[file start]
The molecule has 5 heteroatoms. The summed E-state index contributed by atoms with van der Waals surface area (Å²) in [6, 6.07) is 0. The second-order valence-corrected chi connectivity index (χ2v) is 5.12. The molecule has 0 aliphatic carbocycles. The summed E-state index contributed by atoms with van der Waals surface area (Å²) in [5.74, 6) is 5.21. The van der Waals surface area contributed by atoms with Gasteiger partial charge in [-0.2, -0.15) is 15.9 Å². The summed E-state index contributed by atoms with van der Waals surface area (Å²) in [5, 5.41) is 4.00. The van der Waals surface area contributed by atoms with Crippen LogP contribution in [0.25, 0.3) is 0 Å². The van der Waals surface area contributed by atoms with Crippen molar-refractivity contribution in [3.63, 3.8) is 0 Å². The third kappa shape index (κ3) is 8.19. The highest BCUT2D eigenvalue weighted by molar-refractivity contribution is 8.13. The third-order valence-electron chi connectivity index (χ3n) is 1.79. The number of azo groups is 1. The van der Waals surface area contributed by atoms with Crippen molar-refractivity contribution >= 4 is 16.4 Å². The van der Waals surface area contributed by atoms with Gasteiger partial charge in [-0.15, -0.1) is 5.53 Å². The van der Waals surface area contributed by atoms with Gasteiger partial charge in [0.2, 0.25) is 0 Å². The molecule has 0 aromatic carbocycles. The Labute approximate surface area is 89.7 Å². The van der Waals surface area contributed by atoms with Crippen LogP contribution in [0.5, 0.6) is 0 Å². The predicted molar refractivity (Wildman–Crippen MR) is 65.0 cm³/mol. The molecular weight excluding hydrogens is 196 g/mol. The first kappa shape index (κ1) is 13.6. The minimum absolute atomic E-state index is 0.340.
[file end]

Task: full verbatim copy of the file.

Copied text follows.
The molecule has 5 heteroatoms. The summed E-state index contributed by atoms with van der Waals surface area (Å²) in [6, 6.07) is 0. The second-order valence-corrected chi connectivity index (χ2v) is 5.12. The molecule has 0 aliphatic carbocycles. The summed E-state index contributed by atoms with van der Waals surface area (Å²) in [5.74, 6) is 5.21. The van der Waals surface area contributed by atoms with Gasteiger partial charge in [-0.2, -0.15) is 15.9 Å². The summed E-state index contributed by atoms with van der Waals surface area (Å²) in [5, 5.41) is 4.00. The van der Waals surface area contributed by atoms with Crippen LogP contribution in [0.25, 0.3) is 0 Å². The van der Waals surface area contributed by atoms with Crippen molar-refractivity contribution in [3.63, 3.8) is 0 Å². The third kappa shape index (κ3) is 8.19. The highest BCUT2D eigenvalue weighted by molar-refractivity contribution is 8.13. The third-order valence-electron chi connectivity index (χ3n) is 1.79. The number of azo groups is 1. The van der Waals surface area contributed by atoms with Crippen molar-refractivity contribution >= 4 is 16.4 Å². The van der Waals surface area contributed by atoms with Gasteiger partial charge in [-0.15, -0.1) is 5.53 Å². The van der Waals surface area contributed by atoms with Gasteiger partial charge in [0.2, 0.25) is 0 Å². The molecule has 0 aromatic carbocycles. The Labute approximate surface area is 89.7 Å². The van der Waals surface area contributed by atoms with Crippen LogP contribution in [0.5, 0.6) is 0 Å². The predicted molar refractivity (Wildman–Crippen MR) is 65.0 cm³/mol. The molecular weight excluding hydrogens is 196 g/mol. The first kappa shape index (κ1) is 13.6. The minimum absolute atomic E-state index is 0.340.